William Selman “Saccades”

There’s different air about William Selman’s latest album, Saccades. Mystery unfolds within each self-contained sonic universe, the crevices teeming with life, the empty space an instrument of its own. While Selman’s work often challenges listeners, there’s always an engaging undercurrent to it. Saccades continues this exploratory practice but shifts the viewpoint causing adding a cinematic scope to these pieces that are a fantastic surprise.

Opening with the title track, Saccades takes a wide view that encompasses multitudes. Miniature worlds bump against each other, separated by hissing voids and derelict margins. Taken in succession, the slices that makeup “Saccades” tell a dark story where isolation is king and the end of days is just an annoying distraction pestering us into losing focus and wasting away. Metallic sounds thrum, glinting in the darkness like a secret signal for hidden vultures. As feedback builds before decaying into the sound of footsteps walking away from this distorted reality.

Familiar tonal landscapes are bent into angled, persistent memories on “Ghost Strata.” Insects whirr and water churns while hollow drones emanate from beneath the surface like the light of a submarine coming to the surface, growing larger with each passing second. Tension rises and the synthetic waves follow suit, a heavy, disorienting hum billowing into the atmosphere. This passage returns later, emboldened and further fleshed out, as the hero completes the third act in one piece before eventually succumbing to the abyss.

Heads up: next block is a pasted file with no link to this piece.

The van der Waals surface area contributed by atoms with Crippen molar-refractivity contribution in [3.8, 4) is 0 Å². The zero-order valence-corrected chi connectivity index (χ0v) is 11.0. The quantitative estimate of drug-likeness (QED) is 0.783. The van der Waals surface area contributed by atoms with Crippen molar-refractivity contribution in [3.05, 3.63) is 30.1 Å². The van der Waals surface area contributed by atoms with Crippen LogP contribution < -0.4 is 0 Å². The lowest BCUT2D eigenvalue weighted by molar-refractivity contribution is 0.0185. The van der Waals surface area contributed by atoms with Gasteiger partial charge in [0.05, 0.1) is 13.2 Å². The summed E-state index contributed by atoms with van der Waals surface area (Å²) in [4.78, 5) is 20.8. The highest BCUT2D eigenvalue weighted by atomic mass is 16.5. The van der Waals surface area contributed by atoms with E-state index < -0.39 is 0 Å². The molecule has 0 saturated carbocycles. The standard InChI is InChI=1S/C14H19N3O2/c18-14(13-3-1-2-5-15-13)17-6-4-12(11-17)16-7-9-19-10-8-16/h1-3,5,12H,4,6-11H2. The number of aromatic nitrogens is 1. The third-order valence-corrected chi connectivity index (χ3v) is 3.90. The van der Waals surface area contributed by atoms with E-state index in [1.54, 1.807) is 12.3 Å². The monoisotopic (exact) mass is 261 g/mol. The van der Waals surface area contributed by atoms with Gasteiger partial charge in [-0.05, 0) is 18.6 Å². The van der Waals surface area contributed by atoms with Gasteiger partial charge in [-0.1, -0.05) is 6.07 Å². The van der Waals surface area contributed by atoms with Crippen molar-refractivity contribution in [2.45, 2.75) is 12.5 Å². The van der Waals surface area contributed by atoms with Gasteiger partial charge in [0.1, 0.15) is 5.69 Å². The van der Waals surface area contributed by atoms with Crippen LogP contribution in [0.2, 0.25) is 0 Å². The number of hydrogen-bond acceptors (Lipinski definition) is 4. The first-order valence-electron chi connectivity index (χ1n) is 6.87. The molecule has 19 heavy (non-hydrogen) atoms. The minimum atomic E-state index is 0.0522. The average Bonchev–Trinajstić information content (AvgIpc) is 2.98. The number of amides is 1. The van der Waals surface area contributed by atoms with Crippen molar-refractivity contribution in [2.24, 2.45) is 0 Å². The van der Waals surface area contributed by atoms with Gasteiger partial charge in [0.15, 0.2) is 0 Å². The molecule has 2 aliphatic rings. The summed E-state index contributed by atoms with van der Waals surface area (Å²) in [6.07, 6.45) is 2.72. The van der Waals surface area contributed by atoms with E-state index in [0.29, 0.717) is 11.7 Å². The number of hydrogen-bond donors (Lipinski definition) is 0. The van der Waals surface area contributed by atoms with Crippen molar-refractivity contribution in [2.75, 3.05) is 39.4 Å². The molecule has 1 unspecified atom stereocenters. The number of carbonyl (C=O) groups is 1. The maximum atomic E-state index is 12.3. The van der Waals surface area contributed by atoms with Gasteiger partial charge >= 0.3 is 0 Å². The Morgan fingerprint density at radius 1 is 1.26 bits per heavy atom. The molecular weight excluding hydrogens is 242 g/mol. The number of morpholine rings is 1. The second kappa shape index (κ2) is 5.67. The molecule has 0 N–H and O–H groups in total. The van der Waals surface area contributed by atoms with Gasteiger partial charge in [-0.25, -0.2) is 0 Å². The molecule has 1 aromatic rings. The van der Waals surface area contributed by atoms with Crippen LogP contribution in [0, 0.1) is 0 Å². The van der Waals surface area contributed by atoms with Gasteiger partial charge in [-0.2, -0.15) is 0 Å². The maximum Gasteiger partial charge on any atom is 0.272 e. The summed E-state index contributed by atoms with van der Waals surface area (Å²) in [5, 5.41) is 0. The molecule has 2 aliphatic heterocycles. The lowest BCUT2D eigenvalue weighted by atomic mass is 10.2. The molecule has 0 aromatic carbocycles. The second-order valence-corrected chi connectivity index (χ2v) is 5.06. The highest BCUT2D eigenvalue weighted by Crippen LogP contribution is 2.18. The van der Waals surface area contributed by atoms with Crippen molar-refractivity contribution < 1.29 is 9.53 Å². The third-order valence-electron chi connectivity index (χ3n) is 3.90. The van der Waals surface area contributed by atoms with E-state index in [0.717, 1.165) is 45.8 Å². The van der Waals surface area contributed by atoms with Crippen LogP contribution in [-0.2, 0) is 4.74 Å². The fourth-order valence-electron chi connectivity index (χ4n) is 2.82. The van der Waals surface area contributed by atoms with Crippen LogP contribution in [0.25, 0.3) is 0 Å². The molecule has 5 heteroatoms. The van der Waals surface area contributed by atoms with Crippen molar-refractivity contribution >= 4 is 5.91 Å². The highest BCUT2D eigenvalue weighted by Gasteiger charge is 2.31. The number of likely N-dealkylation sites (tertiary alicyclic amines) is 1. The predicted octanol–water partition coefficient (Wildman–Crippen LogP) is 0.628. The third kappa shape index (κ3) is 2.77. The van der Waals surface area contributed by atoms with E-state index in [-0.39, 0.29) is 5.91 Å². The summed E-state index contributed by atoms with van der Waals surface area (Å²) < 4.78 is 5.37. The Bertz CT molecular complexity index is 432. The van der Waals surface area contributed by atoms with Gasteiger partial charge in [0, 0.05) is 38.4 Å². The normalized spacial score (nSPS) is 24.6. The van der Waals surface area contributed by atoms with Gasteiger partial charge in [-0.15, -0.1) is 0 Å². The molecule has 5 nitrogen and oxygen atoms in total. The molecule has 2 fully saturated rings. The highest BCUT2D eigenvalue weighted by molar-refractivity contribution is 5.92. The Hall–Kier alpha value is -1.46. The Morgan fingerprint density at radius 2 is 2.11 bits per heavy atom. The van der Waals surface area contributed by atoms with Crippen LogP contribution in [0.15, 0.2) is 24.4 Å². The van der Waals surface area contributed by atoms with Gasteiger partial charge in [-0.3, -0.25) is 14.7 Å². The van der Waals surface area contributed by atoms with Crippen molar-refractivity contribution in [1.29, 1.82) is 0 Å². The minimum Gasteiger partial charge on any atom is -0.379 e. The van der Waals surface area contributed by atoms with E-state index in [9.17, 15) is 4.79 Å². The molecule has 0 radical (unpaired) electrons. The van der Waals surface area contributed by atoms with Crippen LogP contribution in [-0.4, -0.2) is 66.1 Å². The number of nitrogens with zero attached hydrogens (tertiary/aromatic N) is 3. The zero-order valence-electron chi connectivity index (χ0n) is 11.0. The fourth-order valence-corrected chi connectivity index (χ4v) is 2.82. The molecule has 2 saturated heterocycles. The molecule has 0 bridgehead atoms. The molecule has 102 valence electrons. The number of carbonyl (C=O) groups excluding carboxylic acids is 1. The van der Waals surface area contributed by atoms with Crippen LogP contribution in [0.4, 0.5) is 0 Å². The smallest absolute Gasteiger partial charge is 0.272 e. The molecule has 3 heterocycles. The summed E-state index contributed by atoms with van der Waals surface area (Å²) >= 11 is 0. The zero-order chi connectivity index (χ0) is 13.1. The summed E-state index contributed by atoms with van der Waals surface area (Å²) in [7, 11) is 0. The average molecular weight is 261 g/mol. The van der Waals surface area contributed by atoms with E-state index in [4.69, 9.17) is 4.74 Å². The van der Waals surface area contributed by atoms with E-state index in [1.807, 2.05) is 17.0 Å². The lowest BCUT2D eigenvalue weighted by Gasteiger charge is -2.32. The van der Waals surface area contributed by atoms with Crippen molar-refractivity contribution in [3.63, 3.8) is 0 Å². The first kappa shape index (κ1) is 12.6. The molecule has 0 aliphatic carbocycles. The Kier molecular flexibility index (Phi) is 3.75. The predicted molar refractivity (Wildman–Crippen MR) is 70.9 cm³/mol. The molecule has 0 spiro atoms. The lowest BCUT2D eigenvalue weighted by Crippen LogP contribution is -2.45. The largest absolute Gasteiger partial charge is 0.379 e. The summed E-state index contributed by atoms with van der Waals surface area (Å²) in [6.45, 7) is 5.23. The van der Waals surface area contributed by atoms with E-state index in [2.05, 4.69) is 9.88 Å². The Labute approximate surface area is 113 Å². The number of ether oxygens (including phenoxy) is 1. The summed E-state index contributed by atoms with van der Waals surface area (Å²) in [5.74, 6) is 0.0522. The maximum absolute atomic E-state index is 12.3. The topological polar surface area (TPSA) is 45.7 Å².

Much of Saccades’ palette is cold, though not sterile. I don’t know that I’d call Selman’s world here inviting, but once the sounds start pouring from the speakers, it’s difficult to turn away. A dystopian hue fills the cracks in these arrangements, creating a kaleidoscope of grey shifting and rising under duress. Selman’s work is dense, sometimes impenetrable, but the solid nature builds to a shimmering blast furnace crescendo at the end of “Walking Tracing,” calling it a night on this stolid universe and hoping the next lifetime offers more color. Saccades is another exceptional album from this thoughtful, inventive composer.

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